When you’ve finally taken the decision to buy a business – and maybe even found an opportunity you’re excited about – pausing to make sure that you’re going to end up with a company that’s profitable as well as enjoyable can feel like a drudge.
It’s an important part of the process, though. Writing a business plan – actually getting your strategy down on paper and outlining your business model is critical. Your business plan will continue to evolve as you move through negotiations; it will help you to pinpoint the potential perils and pitfalls, as well as outlining your vision for success.
Organising your thoughts in this way will make you ponder your goals in greater detail and crystallise just what’s necessary to transform your theory into measurable practice. If you approach it in the right way, you should emerge with a clearer idea of how much money you need to spend, how you’re planning to raise the necessary finance and how you can make sure you utilise it in the most cost-effective way. It will also give you the chance to think about your target audience – who they are, how you’ll attract them and what will keep them coming back.
A business plan can be daunting for new business owners, but it is essential to work through this crucial process to ensure you’re clear about the purpose of your business. Writing a business plan will not only clarify your immediate business strategy but will also begin to define your long-term objectives.
How should you structure your business plan?
A business plan will be worth every bit of time and attention you lavish on it. It will act as a blueprint for running your business and as a benchmark against which you can measure progress. A well-written plan will help convince your bank and lenders that you’ve thought about all aspects of the venture and it can help to make your business a more attractive proposition to staff, suppliers and customers alike.
This section should appear at the beginning of your business plan – but it’ll probably be the last piece you write. It should outline all the key elements of the business plan and summarise the advantages of your product or service together with the market opportunity, financial projections and funding requirements. You can also include an overview of the management team here.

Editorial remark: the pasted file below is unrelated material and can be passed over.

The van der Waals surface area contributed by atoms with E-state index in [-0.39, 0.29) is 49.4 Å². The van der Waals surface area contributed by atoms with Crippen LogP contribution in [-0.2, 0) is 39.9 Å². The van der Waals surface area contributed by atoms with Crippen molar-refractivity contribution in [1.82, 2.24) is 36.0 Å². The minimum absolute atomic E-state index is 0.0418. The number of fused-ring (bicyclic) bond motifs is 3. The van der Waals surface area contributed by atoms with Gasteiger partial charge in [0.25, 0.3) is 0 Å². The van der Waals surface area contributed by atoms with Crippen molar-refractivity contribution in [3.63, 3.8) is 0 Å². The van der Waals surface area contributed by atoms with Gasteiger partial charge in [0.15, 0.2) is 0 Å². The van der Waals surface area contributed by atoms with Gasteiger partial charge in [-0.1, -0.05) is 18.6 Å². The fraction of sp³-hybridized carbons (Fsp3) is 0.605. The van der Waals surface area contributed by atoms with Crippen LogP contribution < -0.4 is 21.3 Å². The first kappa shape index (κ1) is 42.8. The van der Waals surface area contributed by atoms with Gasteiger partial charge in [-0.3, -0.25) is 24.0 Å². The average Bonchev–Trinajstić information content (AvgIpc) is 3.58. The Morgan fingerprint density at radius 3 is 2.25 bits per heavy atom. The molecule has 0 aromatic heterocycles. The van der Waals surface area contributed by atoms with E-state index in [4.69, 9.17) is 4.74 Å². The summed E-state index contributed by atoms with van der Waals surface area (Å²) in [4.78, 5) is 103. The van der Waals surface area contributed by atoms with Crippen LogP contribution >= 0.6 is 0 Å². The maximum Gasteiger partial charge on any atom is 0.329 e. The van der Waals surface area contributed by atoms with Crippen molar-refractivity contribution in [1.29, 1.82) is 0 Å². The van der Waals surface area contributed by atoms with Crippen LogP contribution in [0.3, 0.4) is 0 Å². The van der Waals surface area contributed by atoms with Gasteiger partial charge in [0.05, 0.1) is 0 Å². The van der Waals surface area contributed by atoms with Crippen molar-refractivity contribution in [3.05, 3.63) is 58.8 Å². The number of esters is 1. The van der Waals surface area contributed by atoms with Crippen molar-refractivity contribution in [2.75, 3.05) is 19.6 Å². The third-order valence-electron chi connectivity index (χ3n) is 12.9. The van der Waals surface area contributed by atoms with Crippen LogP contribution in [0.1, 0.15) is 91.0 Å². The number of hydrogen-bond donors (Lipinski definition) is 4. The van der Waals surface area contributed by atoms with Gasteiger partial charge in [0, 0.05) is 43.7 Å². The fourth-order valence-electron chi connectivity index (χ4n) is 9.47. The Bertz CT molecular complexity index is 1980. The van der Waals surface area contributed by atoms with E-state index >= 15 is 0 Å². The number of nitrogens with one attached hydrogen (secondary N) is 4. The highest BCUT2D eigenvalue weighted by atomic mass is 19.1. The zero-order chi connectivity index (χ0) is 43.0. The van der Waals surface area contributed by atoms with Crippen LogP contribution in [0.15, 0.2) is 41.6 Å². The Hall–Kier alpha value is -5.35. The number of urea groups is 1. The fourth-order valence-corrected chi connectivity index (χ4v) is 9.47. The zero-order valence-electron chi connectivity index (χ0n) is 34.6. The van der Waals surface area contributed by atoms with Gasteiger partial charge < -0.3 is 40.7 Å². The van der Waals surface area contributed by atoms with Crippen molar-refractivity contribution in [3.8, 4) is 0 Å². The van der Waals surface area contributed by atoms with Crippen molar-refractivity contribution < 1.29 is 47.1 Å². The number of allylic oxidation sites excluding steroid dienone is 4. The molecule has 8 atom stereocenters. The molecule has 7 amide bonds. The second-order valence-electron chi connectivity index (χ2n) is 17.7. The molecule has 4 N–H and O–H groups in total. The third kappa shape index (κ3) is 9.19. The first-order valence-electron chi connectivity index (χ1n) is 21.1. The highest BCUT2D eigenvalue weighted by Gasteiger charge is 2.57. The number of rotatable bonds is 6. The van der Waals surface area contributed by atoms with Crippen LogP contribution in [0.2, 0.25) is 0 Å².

This is the place to explain the background of the business you’re buying. Include details of the market sector in which it operates and provide some context. Explain how long the business been established and then outline the strengths, weaknesses, opportunities and threats. Detail any unique selling points – exclusive contracts or a desirable geographical location, for instance. Make a few projections based on what you’ve learned about its business model.
Potential for growth
It’s important to discuss where you think there may be opportunities for growth and development. It could be that existing premises may be extended or upgraded, there may be potential for the introduction of new products and services or a price hike might be in the offing. Even if the business already operates successfully, you will be looking for ways to evolve your proposition in the coming months and years, so start thinking about it right now.
Where it’s at
Location may not be an issue if you’re buying an online business but for a business that depends on walk-in or destination trade, it could be a make-or-break factor. Consider the advantages and disadvantages of the location. Is there ample parking or opportunity for further development? Are there any restrictions to usage or is there a requirement for immediate refurbishment. Give some thought to practical considerations like access and think about how you could add value.
Explain the types of customers you plan to target, who’ll use your service and why. Outline the benefits you can give to customers. Discuss the different segments of the markets and whether they are growing or declining. Illustrate the trends and outline the key characteristics of the buyers using demographics.
Record all your main competitors including their market and location. Describe their strengths and weaknesses. Show you understand where your foremost competition will come from and discuss how your product or service is better than theirs.
Sales and marketing
Explain how your business will advertise and promote the products or services. This gives your reader a good indication of the business’ chances of success. Identify your target audience and choose which marketing communication tool you will use to reach them – public relations, direct mail, e-mail marketing, advertising, sales promotion.
Management and staffing
Detail the management team, if any, that’s currently in place and how much time you intend to devote to the business and in what capacity. Pinpoint key staff, managers and advisers, together will the skills and experience each team member possesses. You should include a calculation of staffing costs here. List opening hours and details of management information systems and procedures.
It’s important to consider risks to the business – anything that could go wrong and, if it does, what the outcomes may be. This will enable you to estimate the level of insurance and indemnity required. Almost any eventuality can be covered by insurance; it’s up to you to decide how potentially harmful a situation may be, weighed against the likelihood of it happening.
Explore in more detail how much investment is needed, what the projected profits and running costs are, and factor in any debts. Make sure you include a realistic finance forecast, a profit and loss forecast and projected balance sheets.
Test the business plan thoroughly; share it with trusted friends and professional advisers and don’t be afraid to ask them for comments. In simple terms, your plan should give the reader a good feel for the business and offer your investors, customers, suppliers and staff a clear vision of your goals.